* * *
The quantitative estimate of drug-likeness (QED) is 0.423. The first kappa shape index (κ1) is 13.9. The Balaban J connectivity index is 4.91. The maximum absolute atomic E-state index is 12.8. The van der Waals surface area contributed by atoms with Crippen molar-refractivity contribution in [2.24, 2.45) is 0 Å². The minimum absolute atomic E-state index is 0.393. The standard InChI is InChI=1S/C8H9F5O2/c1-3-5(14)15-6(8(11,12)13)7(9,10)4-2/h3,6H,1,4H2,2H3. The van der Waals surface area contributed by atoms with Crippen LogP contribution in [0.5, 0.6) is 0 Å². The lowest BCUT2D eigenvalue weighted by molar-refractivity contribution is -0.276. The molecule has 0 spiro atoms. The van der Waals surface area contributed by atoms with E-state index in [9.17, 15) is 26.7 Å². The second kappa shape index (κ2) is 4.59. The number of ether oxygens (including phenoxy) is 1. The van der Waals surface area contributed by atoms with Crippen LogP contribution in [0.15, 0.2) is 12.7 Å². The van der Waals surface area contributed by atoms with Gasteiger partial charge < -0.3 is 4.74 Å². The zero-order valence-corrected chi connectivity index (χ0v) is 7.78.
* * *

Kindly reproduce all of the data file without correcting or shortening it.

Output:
The quantitative estimate of drug-likeness (QED) is 0.423. The first kappa shape index (κ1) is 13.9. The Balaban J connectivity index is 4.91. The maximum absolute atomic E-state index is 12.8. The van der Waals surface area contributed by atoms with Crippen molar-refractivity contribution in [2.24, 2.45) is 0 Å². The minimum absolute atomic E-state index is 0.393. The standard InChI is InChI=1S/C8H9F5O2/c1-3-5(14)15-6(8(11,12)13)7(9,10)4-2/h3,6H,1,4H2,2H3. The van der Waals surface area contributed by atoms with Crippen LogP contribution in [0.5, 0.6) is 0 Å². The lowest BCUT2D eigenvalue weighted by molar-refractivity contribution is -0.276. The molecule has 0 spiro atoms. The van der Waals surface area contributed by atoms with E-state index in [9.17, 15) is 26.7 Å². The second kappa shape index (κ2) is 4.59. The number of ether oxygens (including phenoxy) is 1. The van der Waals surface area contributed by atoms with Crippen LogP contribution in [0.15, 0.2) is 12.7 Å². The van der Waals surface area contributed by atoms with Gasteiger partial charge < -0.3 is 4.74 Å². The zero-order valence-corrected chi connectivity index (χ0v) is 7.78.